Sarah (aquafortis): I agree with that assessment entirely--it was very hard to put down, in a kind of train-wreck way. Each of these characters is battling their own private slide downward into morally dangerous territory. Battling their own worst selves, and often ignoring the better angels of their nature. It was both difficult to read and difficult to set aside.

When I think about character likeability, I first think about the book THAW, by Monica Roe which was a Cybils finalist some years back in YA Fiction, where I just could not like the character but he redeemed himself through personal growth. I feel like I have levels of not-liking which are sort of like those stupid survey choices:

  • I would actively hang out with this person and could see them being a good friend!
  • I would probably like this person
  • I would be okay with this person, but I'd probably never hang out with them
  • I would actively dislike this person
  • Person is a sociopath

The main characters in this book are somewhere between active dislike and sociopath for me. What I found myself wanting more of as I read was what made them this way in terms of background, environment, childhood...and yet it was clear that I wouldn't be able to know that kind of thing until the author revealed it, because it would tip her hand, maybe.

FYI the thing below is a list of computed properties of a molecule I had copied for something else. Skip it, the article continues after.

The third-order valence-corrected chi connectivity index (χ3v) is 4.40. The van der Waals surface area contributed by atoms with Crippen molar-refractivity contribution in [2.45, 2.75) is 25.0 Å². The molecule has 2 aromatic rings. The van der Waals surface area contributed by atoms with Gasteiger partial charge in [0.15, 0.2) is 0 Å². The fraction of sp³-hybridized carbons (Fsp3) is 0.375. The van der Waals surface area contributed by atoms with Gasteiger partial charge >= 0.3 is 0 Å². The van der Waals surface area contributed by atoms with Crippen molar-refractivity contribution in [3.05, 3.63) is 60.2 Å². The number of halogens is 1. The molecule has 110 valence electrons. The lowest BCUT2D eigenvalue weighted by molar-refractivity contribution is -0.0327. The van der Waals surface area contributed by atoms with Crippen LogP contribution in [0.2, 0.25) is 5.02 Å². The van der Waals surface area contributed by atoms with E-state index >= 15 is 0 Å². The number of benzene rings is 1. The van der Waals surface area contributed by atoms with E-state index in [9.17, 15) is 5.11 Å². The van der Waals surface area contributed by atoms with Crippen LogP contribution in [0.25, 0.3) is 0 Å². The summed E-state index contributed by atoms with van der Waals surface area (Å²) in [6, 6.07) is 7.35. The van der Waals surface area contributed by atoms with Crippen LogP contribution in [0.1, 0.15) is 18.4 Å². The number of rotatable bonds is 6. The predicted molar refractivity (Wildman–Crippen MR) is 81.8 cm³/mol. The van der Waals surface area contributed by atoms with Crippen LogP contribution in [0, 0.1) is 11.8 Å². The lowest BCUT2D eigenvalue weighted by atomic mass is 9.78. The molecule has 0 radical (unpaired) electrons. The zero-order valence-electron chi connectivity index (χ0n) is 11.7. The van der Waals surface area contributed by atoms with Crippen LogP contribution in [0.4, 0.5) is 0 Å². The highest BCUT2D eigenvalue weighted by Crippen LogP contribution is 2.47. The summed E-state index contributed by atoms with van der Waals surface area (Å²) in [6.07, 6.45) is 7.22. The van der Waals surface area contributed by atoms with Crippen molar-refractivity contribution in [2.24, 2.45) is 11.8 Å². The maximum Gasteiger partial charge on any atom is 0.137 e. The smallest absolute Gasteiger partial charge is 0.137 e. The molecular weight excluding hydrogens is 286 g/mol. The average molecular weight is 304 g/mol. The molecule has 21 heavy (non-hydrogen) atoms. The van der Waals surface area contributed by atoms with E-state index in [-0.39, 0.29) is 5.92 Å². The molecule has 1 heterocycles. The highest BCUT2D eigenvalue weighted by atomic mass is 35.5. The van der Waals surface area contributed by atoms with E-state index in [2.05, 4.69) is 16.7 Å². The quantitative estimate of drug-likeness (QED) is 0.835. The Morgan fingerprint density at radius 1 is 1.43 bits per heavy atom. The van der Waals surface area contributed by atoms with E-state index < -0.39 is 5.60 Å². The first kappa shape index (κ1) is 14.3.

tanita: As I read this book, I kept a few notes. Ten chapters in, I wrote, I can see the rough shape of a tragedy forming -- and boy, could I.

As I read, I also thought about things like "likeability" in characters. The characters in this book make me feel by turns discomfort and active dislike. No one feels... safe, or truly friendly. Which I noted as an interesting observation, followed by... What do I need from characters in books I read? For them to be my temporary friends? Not... really. Do I need for them to allow me to accompany them on a journey as they grow/change? Not always, but more of that, I think. So, then, I asked myself, Do we get what we need from the characters in this book? Do I see potential in the characters for growth or change? Do I want to go with them on this journey? No. Yes. Maybe.

Which, for me, is what makes Kuehn's books masterfully frightening. Because I'm being dragged on this trip regardless, and I don't sometimes understand why, or where we're going, and I'm absolutely positive that I won't know where I am when we get there, or like what I see. For some people, this kind of book is utterly, appallingly addictive. You just have to know what happens next...

AF: Her writing consistently astonishes me.

tanita: Oh, yeah. Such beautiful writing - really confident, clear writing. The sort of writing that makes you have to read slowly to let the concepts sort of hydrate in your brain before they bloom...

So, beautiful writing about ...sociopaths. Unreliable narrators. Murky scenarios, where doubts and fears and good and bad are all rolled in, as Dorothy Parker says, "a crazy plaid." I roll my eyes a lot when I hear people say, "Man, Stephanie Kuehn must have really dark places in her soul," yadda, yadda, yadda. That isn't true - this is fiction, and we all have dark places in our souls; we writers merely take license and delve into them. I applaud the author for her ability. I think it's amazing that she has the language to articulate and explore these places.